• High temp on Wednesday is forecasted to be 7. Yesterday was 37 at 8 in the morning but the wind was up and the temperature fell all day. It was a good day to bring the cows off pasture. Kids will be inside a lot this week and will probably be sleeping downstairs. I mean to say, everybody will be grumpy and the water troughs will freeze.

  2. Good post I wondered how many head you currently had/your starting point of winter carrying capacity. Oh wait I just remembered we need to add to this “Before” picture – your land feeds (via hay at least? maybe pasture too?) your dad’s horses too in the winter right? How many horses does he have and are they light or heavy horses (draft horses that would eat more).

    I got a good comfy seat for reading your blog to watch history in its making over the yrs as your farm improves under your stewardship – your 200th anniv in 20 yrs is going to be awesome! . 🙂

    A “what came first the chicken or the egg” Q – who returned to the farm first you or your dad?

    • Well, dad and I are Jordans. It’s mom’s family’s farm. Land prices crashed in the mid-’80’s and they had a chance to buy some ground next door from Peabody Coal. This was ground grandpa had farmed for a long time and he got the option, passed it to dad. Dad lost his job in ’93 so they decided to sell our house in Faraway and move here. No chicken or egg, just necessity.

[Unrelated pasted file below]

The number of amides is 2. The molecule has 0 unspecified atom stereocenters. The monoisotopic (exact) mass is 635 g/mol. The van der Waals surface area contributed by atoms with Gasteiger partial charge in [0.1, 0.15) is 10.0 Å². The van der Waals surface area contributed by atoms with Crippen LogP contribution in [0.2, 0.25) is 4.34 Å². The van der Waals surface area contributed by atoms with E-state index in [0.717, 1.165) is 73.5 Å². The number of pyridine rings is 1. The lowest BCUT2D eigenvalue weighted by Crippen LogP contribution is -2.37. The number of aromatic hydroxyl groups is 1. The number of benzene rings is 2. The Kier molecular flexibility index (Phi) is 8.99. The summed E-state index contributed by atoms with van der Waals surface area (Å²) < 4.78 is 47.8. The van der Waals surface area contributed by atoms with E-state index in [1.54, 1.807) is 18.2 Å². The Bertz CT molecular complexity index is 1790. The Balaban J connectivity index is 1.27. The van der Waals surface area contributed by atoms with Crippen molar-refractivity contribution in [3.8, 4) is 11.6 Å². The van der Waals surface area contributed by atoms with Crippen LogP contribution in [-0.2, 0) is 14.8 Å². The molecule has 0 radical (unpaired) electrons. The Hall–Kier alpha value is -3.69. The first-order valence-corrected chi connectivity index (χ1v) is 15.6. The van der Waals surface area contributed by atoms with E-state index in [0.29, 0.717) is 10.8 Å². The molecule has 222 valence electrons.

• Dad’s horses have 5 acres of their own. They eat hay year-round. Two of them are more ornery than horse. I don’t dare turn my back on the mare. They are all grade horses. Maybe not. Maybe dad would take exception to that. I feel fairly comfortable saying they are just pets though.

      • Ornery? Way to go HFS – you all but called your dad’s horses mules but this could be a win-win situation for us 😉 Mules are actually pretty cool they are smart and have the fortitude of a starting farmer – they are prepared to work hard and wait 6 –8 yrs for results, which often frustrates their people and gives them a bad name. To some horse owners this comment may be insulting though so you just may have provoked your dad enough to either brag about his mules if he has any, or write us a damage control post on the good nature of his horses, number and how much hay from your farm they eat. We haven’t heard from him for a long time – since the hay wagon rebuilds I think – see what you can do lol 🙂

  3. I am loving these very informative posts, and also the real world stuff of keeping them all together in the deep bed pack now that harsh winter is here. I was working on developing a hardy parasite resistant dairy goat, a custom landrace kind of thing over about 8 years, but you know—goats are cute, but unbelieveably obnoxious! I have exited that idea! Gonna try Highlands this year as our first cattle. I will be so fascinated to watch as you develop your custom breed!